. . . As against third persons an alleged defective deed can be cured only by a bill in equity, and not by a confirmation assuming to relate back to the original deed. . . . Where the grantor has divested himself of title, although by mistake he has not conveyed the title in the way in which he intended, he cannot by a subsequent conveyance correct his mistake, there being no title remaining in him to convey . . . .


26 C.J.S. Deeds § 31 (1956) (footnotes omitted; emphasis added). See Stoner v. Winter, 198 Okl. 293, 296, 177 P.2d 837, 841 (1946).3 Hence, the corrected deed was sufficient only if it served to "effectuate the intention of the parties." Determination of this intent is a genuine factual issue to be resolved at trial.


In its briefs before this court and the court below, Buell has curiously rested its claim on Sudduth's Record title. Buell has argued that this record title exists because Stephen H. Janco and Richard S. Sudduth, d/b/a World Properties was a joint venture when the title was filed and any attempt to correct the deed was invalid because the property had already been conveyed. As the district court noted, however, under Oklahoma law a "judgment creditor has not the protection of a bona fide purchaser." Record, vol. 1, at 156, Citing Oklahoma State Bank v. Burnett, 65 Okl. 74, 162 P. 1124 (1917); Gilbreath v. Smith, 50 Okl. 42, 150 P. 719 (1915). The recording statutes exist to protect bona fide purchasers and third party creditors, not judicial lienholders. As the quotation from CJS suggests, however, Buell's claim is not dependent on the state of record title. If the facts are as Buell has alleged, Sudduth maintains an attachable interest in the Center.4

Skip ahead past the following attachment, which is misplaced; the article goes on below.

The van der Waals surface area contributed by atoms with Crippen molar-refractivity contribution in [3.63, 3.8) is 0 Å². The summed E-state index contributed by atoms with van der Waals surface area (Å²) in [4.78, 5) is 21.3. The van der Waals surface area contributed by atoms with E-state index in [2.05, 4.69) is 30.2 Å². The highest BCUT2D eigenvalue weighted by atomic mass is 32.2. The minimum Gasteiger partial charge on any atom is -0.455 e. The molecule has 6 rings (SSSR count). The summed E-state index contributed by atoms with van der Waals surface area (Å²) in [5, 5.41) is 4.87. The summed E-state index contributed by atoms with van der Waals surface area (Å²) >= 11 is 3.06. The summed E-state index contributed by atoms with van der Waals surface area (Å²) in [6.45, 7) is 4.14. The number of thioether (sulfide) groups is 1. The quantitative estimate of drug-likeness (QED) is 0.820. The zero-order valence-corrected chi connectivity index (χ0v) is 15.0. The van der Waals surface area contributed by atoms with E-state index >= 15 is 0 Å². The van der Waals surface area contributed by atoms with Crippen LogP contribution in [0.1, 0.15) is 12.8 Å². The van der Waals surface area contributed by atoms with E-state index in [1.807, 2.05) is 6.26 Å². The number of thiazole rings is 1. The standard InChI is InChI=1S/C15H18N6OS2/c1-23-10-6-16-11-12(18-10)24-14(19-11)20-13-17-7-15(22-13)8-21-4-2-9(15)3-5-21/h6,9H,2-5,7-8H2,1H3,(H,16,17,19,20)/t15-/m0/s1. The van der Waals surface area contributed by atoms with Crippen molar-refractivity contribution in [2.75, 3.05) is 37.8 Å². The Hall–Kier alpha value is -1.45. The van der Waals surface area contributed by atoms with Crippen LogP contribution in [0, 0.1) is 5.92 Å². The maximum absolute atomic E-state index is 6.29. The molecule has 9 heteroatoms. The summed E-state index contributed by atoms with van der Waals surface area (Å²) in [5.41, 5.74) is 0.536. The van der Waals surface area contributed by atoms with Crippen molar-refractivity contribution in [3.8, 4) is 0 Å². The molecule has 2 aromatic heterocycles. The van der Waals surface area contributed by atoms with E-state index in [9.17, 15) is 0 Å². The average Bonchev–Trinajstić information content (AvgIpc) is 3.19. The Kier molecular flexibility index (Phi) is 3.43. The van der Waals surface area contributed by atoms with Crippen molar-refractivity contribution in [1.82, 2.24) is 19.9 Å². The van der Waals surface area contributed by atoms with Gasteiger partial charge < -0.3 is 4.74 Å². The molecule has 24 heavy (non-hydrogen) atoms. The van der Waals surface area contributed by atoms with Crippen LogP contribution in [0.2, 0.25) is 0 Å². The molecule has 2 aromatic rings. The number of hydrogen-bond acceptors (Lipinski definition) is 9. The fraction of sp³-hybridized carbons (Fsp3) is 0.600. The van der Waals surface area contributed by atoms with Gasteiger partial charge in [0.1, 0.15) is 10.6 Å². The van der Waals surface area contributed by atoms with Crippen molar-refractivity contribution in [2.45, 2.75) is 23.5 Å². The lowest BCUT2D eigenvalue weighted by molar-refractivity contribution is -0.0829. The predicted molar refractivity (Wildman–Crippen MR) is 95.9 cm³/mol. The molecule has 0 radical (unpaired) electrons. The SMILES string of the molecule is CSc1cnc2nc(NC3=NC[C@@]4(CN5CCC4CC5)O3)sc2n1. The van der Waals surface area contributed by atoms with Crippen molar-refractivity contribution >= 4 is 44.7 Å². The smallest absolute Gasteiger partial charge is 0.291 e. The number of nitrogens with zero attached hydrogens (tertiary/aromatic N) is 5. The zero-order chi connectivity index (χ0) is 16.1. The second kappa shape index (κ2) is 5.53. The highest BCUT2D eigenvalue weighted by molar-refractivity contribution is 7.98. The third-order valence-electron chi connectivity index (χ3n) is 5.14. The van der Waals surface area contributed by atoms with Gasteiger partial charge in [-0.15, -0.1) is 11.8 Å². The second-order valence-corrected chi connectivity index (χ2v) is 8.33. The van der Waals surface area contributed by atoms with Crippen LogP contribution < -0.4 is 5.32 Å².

We affirm the district court's denial of plaintiff Buell's motion for summary judgment. Such facts as the status of Stephen H. Janco and Richard S. Sudduth, d/b/a World Properties, which we believe to be genuinely in dispute, are also necessary for the resolution of Buell's claims. The cause is remanded for further proceedings.



Relying on Federal National Bank & Trust Co. v. Ryan, 588 P.2d 592 (Okl.App.1978), appellees ask this court to award them attorney fees. Appellees read Federal National Bank to say that "an attorney fee is a proper award in cases regarding the attempted enforcement of a judgment lien." Brief of Appellees at 29. We need not decide the merits of this contention. Because we have reversed the district court's grant of summary judgment, we have as yet no prevailing party.


Not filing a Certificate of Fictitious Name would not invalidate the acts of a partnership. It would only prevent the partnership's bringing suit in the state. See Long v. United States, 96 F.Supp. 445, 448 (W.D.Okl.1951)


Of course, if Stephen H. Janco and Richard S. Sudduth, d/b/a World Properties were found to be a partnership distinct from World Properties but a partnership nonetheless, the appellees would prevail. However, that determination also requires a finding of intent and should be resolved at a trial


That this general rule applies in Oklahoma is also suggested by the Title Examination Standards of the Oklahoma Bar Association. Brief of Appellant at 18


We note in passing that Buell has also argued that the attempted conveyances of the Center to Old World and to McKee were not made for fair consideration and should be overturned pursuant to the Uniform Fraudulent Conveyances Act. Okla.Stat.Ann. tit. 24, §§ 101-11 (West Supp.1978). The district court did not address this issue in its Findings of Fact and Conclusions of Law, except indirectly by overruling Buell's objections to the Magistrate's Findings, and we also shall refrain. Buell has no cognizable interest in preventing transfers of the property from one entity insulated from his lien to another. Nor is it important for this case whether the April 1976 quitclaim of any remaining interest of Stephen H. Janco and Richard S. Sudduth, d/b/a World Properties in the Center was for fraudulent consideration; that transfer was after the creation of the judicial lien, if any, and could not defeat an attached interest